We hypothesized that the guidelines use is associated with demographic characteristics, attitudes, and knowledge. All included data were analyzed using SPSS [version 17.0 (SPSS, Chicago, IL, USA)]. Categorical variables from survey items were described using frequencies and percentages. Continuous variables were described as median with interquartile range (IQR 25–75% percentile) or mean with standard deviation (SD) as appropriate. We used Chi-squared test to explore if there were differences in the barriers to guideline implementation based on the different grade of hospitals.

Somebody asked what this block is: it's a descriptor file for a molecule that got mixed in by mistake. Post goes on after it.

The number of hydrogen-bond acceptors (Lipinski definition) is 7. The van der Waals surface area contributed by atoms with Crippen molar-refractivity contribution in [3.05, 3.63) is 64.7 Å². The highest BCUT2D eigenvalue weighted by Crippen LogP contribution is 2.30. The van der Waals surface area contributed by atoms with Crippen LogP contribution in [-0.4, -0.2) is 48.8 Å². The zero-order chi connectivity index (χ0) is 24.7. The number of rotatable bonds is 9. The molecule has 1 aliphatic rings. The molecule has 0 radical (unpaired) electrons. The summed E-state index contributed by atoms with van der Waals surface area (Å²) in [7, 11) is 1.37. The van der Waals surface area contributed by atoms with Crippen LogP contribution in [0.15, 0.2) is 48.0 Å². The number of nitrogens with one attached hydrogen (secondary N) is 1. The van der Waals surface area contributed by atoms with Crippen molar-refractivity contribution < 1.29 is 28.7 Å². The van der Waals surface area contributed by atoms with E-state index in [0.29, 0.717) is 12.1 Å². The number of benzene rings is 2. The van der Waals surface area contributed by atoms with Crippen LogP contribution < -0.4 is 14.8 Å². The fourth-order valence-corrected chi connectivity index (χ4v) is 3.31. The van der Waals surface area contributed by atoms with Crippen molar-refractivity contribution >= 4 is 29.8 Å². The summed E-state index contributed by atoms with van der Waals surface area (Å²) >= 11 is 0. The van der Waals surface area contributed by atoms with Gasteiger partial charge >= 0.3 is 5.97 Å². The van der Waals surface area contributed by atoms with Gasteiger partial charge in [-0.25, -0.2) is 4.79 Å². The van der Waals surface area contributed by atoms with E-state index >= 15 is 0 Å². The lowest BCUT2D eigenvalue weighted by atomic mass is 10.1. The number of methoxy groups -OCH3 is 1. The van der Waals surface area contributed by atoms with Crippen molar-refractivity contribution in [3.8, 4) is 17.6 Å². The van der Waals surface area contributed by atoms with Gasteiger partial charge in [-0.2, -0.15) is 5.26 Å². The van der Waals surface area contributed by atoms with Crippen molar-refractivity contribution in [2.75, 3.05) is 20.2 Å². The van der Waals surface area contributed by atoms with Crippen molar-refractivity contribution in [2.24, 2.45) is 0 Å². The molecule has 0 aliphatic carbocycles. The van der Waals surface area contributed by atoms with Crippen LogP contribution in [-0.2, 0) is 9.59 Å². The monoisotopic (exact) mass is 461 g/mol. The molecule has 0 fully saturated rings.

Univariate and multivariate analyses were carried out using logistic regression. The dependent variable was the self-reported guideline adherence, and the independent variables were region, hospital grade, years of practice, professional title, EBM education in work unit, education background, EBM education in college, participation in guideline development, acknowledgment of guideline for clinical practice, knowledge score, and professional practice area. Factors of P < 0.1 in the univariate analysis were included into the multivariate analysis to identify the independent determinants of guideline adherence. The associations are reported as adjusted odds ratios (ORs) with 95% confidence interval (95% CI). Two-sided P < 0.05 was considered to be statistically significant.